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Training Course – Strengthening Land Tenure Security for Disaster Resilience

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Most governments around the world have established land management institutions as well
as legal frameworks for recording land information for protecting land ownership rights.
However, in many developing countries, land administration systems are often incomplete or
not up-to-date, leaving many citizens without formal land tenure despite decades of land use.
A 2018 UN-Habitat report states that, in Nepal, the current Land Administration System does
not deal with non-statutory or informal land tenure, which is estimated to be around 25 percent
of the total arable land in the country. Such land is estimated to be around 10 million physical
parcels on the ground, resulting in a significant amount of the Nepalese population living in
informality without security of tenure.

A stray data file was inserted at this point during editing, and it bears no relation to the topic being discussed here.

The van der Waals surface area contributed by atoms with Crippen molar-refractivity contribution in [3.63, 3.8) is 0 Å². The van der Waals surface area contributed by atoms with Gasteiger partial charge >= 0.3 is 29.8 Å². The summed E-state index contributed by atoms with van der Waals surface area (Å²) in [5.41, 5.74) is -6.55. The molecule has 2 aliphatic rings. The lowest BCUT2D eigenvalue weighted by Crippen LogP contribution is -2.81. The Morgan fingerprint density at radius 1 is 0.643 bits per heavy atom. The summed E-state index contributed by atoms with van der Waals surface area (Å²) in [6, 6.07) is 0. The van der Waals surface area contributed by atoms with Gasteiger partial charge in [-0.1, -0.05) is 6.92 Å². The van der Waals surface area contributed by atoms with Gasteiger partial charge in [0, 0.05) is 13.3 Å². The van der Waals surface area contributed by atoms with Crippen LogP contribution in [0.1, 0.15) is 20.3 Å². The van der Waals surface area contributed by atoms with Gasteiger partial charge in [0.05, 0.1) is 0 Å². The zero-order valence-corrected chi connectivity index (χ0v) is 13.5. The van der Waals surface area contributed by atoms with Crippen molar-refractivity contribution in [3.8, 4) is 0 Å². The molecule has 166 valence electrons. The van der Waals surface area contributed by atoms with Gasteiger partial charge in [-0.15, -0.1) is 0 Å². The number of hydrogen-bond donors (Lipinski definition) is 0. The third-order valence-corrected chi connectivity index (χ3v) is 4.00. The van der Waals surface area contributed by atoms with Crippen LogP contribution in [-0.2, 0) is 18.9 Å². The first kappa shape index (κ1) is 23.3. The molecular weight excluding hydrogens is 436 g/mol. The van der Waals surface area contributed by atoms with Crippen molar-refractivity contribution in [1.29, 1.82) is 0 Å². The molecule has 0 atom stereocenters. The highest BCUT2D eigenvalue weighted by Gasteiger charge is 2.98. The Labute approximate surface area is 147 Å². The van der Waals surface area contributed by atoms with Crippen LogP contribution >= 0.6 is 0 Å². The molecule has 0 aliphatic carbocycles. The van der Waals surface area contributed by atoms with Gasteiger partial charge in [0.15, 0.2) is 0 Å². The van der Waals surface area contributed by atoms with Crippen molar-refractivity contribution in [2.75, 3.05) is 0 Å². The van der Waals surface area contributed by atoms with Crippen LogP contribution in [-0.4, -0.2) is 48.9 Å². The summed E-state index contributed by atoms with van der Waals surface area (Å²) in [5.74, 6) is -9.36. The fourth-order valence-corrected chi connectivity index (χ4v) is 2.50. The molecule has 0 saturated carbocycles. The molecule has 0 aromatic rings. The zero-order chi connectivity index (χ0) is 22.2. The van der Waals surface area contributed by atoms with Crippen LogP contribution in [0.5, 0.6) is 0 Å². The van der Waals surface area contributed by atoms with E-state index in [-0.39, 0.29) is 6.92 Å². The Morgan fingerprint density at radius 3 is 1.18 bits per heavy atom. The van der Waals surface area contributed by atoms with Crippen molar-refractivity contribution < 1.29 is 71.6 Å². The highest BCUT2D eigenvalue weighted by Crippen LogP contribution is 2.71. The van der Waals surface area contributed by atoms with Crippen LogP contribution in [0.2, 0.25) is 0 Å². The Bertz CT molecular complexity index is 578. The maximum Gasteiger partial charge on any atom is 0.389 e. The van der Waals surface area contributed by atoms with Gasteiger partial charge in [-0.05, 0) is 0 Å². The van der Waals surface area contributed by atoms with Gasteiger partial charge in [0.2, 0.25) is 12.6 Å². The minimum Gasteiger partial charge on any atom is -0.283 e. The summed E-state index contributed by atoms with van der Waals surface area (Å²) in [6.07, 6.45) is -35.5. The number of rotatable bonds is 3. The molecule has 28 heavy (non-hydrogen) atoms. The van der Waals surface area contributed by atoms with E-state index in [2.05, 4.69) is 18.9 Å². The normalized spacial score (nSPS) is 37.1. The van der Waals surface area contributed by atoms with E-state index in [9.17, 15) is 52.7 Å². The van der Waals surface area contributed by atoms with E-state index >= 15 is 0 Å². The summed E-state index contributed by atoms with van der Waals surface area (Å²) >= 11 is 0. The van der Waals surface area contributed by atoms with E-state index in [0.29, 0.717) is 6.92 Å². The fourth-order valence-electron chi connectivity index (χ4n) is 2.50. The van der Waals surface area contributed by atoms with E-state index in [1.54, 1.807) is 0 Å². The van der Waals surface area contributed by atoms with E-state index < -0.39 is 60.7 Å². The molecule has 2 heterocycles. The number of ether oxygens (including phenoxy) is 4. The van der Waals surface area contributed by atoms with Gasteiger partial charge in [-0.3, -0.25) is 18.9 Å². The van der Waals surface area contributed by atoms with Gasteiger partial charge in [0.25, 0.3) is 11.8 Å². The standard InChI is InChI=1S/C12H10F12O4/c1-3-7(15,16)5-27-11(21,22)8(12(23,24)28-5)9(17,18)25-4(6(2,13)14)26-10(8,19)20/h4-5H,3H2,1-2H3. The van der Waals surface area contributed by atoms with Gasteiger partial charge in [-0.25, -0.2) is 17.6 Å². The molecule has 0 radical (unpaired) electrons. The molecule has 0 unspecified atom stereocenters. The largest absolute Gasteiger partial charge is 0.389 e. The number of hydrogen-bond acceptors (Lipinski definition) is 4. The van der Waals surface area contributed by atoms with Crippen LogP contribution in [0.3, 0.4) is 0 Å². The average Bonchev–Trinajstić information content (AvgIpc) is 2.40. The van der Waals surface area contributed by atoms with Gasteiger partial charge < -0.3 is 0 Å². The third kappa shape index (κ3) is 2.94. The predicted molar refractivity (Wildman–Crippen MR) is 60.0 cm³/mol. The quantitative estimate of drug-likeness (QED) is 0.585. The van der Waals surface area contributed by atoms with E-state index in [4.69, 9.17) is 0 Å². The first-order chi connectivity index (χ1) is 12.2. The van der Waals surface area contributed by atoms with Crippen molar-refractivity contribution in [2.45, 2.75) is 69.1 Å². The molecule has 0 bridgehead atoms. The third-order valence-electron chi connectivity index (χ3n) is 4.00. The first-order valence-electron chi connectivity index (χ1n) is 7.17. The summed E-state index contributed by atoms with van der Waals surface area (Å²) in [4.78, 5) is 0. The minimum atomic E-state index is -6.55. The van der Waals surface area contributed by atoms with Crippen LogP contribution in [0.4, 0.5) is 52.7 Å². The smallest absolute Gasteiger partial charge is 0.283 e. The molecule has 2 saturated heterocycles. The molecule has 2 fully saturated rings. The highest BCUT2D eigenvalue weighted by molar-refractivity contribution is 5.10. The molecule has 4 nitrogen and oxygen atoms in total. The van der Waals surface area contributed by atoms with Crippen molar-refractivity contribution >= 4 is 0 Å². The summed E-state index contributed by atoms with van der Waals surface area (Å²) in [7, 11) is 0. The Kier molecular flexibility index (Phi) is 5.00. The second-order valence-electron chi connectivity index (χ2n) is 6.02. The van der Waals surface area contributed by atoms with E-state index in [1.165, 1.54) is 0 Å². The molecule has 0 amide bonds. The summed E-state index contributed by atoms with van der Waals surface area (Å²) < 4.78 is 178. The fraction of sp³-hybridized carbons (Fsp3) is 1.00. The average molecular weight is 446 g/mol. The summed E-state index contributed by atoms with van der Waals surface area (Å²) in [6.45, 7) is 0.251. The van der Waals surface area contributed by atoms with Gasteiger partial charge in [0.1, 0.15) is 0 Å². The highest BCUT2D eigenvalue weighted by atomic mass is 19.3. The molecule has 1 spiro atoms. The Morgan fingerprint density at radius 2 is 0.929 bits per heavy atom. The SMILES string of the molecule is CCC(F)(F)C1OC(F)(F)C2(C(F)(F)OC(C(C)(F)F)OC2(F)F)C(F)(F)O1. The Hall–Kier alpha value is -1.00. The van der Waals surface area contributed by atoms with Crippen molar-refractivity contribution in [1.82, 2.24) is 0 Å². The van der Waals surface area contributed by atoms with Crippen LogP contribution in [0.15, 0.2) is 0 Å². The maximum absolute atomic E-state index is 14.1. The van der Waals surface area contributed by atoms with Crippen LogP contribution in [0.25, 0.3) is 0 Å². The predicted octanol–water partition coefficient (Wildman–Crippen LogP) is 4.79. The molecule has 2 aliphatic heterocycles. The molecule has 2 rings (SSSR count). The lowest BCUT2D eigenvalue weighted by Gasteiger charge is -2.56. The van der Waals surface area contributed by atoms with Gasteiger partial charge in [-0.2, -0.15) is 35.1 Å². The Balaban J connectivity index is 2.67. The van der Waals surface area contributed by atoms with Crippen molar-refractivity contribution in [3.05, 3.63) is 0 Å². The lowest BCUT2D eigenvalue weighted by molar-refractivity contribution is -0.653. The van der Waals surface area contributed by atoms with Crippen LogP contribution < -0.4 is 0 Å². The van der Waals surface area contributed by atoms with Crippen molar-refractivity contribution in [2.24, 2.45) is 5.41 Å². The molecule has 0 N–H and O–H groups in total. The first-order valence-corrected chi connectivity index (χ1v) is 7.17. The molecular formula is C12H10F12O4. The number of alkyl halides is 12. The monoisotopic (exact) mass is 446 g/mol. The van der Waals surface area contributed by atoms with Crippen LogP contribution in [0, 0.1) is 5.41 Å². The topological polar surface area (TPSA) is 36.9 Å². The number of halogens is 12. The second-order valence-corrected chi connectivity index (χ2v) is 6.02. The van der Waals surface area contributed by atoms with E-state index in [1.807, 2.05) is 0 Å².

According to Internal Displacement Monitoring Centre, in 2018, more than 13 million people
were internally displaced in the Asia-Pacific region — the world’s most disaster-prone region.
The vast majority of those affected are often the most vulnerable, who are more likely to live
on disaster-prone land, or are unable to prove prior occupation due to the lack of clear title to
land or property that they own or occupy. This presents a problem in post-disaster scenarios,
when decisions concerning restitution are to be made quickly.
Permanent reconstruction programs (both government and humanitarian) require
beneficiaries to show legal proof of ownership, thus tending to overlook those who are most
vulnerable. To address the needs, a 1.5-day training course was organized from September
16 to 17, on the sidelines of the Asia-Pacific Housing Forum in Bangkok, Thailand. The
program aimed to strengthen participants’ understanding of pre-disaster options for land
tenure administration that could facilitate post-disaster housing recovery. The course also
provided insights into land management policies, regulations and tools that are risk-sensitive
and focused on disaster risk reduction and mitigation in order to improve the resilience of the
more vulnerable members of society. In addition, the facilitators presented case studies
examining land tenure issues after natural disasters in the Asia-Pacific region.

Habitat for Humanity